Ask A Scientist
How does water help plants grow?
Asked by: Anna Korchak
School: St. James Middle School
Teacher: Mr. Martinkovic
Hobbies/Interests: Basketball, tennis, piano, chess
Career Interest: Medicine, law, law enforcement, chemist, engineer, scientist, pediatrician, teacher, health care professional, president
Answer from Laurie Kasperek
Manager, E.W. Heier Teaching and Research Greenhouses
Research area: Integrated Pest Management, Beneficial Insect Pest Control
Interests/hobbies: Friesian horses, dancing, hot rods
Web page address: http://www.binghamton.edu/greenhouse/
Water is essential to plant growth, in fact, it is essential to all living beings. Plants are able to make what they need to survive from water, air and the nutrients their roots absorb from the soil. Green plants require sugar in the form of glucose and the synthesis of this sugar is performed primarily in the leaves. This process is called photosynthesis. The raw materials for photosynthesis are carbon dioxide absorbed from the air, and water absorbed primarily from the soil. The product of the process of photosynthesis is a sugar (glucose). This is shown as:
6CO2 + 6H2O + 673kcal (light energy) yields C6H12O6 (glucose) + 6O2
For every 6 molecules of carbon dioxide absorbed by the leaf through its small openings, called stomates, 6 molecules of water are needed, plus energy from light, in order to yield a molecule of sugar, while 6 molecules of oxygen are released to the atmosphere through the same stomates. The production of glucose is essential for green plants as it is broken down in another chemical process (respiration) to release energy needed for growth.
Plants absorb light with their leaves, and large flat leaves have more surface area in which to catch that light. But this can also mean more surface area for the loss of water. If the plant is stressed, by drought for instance, the stomates close to prevent the loss of water through evaporation. Air, which normally enters the leaves through the small stomates, now cannot enter the leaf. This is important to keep in mind because if those stomates close to conserve water, photosynthesis and sugar production stops! At that time it wouldn’t matter how much light is available to the plant; all growth has stopped!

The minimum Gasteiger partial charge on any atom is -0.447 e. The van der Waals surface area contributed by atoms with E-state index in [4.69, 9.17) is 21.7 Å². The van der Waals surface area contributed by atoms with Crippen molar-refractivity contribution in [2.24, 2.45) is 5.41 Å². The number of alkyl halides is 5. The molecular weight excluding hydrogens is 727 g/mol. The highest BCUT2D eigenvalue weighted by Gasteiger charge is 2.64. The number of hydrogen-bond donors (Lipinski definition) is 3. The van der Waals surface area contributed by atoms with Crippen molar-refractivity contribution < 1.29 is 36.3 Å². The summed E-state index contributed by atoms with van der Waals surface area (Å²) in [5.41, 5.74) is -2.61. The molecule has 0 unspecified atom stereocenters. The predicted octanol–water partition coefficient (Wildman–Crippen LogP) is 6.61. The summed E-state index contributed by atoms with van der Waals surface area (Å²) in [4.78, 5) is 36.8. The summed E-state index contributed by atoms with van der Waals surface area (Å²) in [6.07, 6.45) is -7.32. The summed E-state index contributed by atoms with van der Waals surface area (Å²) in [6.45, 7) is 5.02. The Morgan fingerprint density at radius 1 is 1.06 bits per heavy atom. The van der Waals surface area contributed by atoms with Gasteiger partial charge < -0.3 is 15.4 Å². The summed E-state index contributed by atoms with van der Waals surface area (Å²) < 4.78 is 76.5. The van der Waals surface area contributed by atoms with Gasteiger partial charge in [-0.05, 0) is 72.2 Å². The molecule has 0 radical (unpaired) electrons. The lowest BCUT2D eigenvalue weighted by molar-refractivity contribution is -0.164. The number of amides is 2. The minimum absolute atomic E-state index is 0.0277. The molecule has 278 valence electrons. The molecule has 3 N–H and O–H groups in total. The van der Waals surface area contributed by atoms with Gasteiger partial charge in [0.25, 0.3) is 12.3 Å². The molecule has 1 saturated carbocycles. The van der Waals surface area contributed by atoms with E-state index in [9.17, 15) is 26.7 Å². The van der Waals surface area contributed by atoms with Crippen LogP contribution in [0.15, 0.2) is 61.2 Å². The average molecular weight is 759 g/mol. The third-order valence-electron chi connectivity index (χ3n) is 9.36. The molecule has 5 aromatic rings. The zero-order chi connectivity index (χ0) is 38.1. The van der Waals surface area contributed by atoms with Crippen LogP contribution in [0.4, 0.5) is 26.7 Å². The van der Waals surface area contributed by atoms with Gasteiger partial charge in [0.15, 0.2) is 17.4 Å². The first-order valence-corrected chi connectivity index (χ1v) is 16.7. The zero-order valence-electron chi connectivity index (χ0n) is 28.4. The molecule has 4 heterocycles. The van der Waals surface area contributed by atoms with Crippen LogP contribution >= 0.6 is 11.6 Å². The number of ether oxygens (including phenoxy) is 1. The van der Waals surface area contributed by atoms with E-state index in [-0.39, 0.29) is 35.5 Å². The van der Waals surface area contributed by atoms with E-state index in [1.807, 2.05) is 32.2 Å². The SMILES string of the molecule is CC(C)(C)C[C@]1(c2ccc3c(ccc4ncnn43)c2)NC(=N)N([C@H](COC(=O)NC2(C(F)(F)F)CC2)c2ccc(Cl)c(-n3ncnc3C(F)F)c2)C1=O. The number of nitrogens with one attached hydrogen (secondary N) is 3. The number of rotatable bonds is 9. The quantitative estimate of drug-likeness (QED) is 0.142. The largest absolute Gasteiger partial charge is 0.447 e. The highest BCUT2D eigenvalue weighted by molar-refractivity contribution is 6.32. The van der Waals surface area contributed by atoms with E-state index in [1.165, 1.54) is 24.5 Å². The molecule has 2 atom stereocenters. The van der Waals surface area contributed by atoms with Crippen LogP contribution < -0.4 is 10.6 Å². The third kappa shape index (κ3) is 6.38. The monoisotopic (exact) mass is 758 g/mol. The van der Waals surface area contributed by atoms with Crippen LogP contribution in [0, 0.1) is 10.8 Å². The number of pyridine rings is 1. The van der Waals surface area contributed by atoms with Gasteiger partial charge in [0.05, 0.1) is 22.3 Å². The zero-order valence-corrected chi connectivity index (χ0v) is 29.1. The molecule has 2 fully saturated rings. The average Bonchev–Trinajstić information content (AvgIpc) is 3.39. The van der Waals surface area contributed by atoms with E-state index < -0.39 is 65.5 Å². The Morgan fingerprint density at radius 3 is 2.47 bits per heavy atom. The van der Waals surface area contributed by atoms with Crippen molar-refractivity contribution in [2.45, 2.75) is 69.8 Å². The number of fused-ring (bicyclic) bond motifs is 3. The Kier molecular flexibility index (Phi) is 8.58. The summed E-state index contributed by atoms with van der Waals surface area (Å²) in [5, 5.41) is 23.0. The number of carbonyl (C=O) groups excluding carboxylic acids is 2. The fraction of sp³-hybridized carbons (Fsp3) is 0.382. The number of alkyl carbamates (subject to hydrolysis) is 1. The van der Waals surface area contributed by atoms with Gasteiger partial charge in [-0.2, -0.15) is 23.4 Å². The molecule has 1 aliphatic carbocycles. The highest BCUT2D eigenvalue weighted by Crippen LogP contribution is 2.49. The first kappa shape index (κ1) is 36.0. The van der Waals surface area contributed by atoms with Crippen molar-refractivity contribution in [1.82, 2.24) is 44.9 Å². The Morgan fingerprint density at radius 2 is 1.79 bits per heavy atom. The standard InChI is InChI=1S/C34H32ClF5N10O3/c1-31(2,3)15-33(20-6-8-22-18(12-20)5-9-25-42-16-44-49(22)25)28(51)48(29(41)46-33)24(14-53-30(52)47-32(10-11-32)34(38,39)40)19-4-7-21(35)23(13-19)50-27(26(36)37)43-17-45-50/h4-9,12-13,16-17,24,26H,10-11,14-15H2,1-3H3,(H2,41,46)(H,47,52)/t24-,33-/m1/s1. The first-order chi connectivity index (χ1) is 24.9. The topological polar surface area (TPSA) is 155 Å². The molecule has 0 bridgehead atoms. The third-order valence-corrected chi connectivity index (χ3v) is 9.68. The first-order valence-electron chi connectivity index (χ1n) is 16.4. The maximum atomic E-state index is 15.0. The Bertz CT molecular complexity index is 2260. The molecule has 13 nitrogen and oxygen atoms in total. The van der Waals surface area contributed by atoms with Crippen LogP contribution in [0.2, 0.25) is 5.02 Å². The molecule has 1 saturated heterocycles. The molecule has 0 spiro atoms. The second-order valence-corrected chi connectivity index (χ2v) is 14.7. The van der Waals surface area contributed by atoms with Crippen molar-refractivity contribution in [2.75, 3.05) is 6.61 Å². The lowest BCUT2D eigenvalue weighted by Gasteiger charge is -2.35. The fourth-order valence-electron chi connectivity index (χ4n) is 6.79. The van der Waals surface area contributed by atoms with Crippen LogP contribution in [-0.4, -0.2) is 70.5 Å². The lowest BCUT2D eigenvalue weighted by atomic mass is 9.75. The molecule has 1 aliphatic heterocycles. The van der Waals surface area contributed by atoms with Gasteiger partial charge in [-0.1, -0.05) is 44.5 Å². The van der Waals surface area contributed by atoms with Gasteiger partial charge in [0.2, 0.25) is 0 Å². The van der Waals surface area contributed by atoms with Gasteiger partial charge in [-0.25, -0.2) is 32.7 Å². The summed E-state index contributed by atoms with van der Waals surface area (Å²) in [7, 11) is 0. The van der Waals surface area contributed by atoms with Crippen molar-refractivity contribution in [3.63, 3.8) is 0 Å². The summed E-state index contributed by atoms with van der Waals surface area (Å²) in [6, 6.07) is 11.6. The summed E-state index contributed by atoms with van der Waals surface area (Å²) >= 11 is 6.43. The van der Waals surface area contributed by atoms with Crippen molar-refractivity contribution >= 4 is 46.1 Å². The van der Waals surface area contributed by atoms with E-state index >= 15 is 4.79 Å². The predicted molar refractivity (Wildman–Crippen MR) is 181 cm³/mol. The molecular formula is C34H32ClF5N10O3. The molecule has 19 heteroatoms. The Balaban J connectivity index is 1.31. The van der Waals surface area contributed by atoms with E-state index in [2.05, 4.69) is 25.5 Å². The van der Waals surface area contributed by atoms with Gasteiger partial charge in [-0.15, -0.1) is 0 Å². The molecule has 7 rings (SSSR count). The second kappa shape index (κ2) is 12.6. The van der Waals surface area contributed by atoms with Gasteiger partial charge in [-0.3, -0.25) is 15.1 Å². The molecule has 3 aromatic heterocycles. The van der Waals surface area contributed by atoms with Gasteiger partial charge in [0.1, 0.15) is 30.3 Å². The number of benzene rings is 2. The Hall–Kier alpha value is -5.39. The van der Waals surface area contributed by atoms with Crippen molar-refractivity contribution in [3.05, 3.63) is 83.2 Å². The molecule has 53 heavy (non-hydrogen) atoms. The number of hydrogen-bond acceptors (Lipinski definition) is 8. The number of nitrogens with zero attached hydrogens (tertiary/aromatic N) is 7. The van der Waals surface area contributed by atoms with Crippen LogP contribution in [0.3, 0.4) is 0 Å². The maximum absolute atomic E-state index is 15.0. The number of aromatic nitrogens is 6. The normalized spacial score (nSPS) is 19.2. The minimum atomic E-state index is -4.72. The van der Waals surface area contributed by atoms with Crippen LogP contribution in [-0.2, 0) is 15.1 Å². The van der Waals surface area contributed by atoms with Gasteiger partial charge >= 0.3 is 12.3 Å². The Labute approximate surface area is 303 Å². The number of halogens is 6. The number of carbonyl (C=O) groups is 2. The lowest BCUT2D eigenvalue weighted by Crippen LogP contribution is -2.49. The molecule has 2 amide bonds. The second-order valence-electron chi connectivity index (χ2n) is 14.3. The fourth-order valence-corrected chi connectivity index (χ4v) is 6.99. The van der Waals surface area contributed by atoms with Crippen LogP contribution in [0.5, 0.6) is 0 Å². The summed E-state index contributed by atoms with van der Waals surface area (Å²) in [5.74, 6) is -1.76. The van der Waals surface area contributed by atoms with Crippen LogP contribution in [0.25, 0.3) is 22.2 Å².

Growth is linked with water in a more complex manner in green plants. The “building blocks” of plants, plant cells, grow by division and expansion. Cell division creates more cells and cell expansion increases the size of cells. Cells increase in size by taking up water. The young cells expand and produce cell walls, increasing in size until they are limited by the cell walls. If there is a lack of water during this process the cell cannot expand to full size and growth stops. This translates into smaller plants, fewer leaves, smaller fruit, thinner stems, and fewer roots.
Roots are plant organs that take up water. At the root tip is a zone of active cell division, where new cells are being formed. Behind this is a zone were the root cells are expanding, the zone of elongation. Water moves readily into and out of the root tips. The zone of elongation pushes the roots down into the soil and as the soil dries out, root growth slows or stops. This creates water loss in the plant.
Proper watering is critical to the plant collection of the E. W. Heier Teaching Greenhouse on campus and is a daily practice. Visitors are welcome at the Greenhouse; hours are normally 8:30am to 4:00pm weekdays.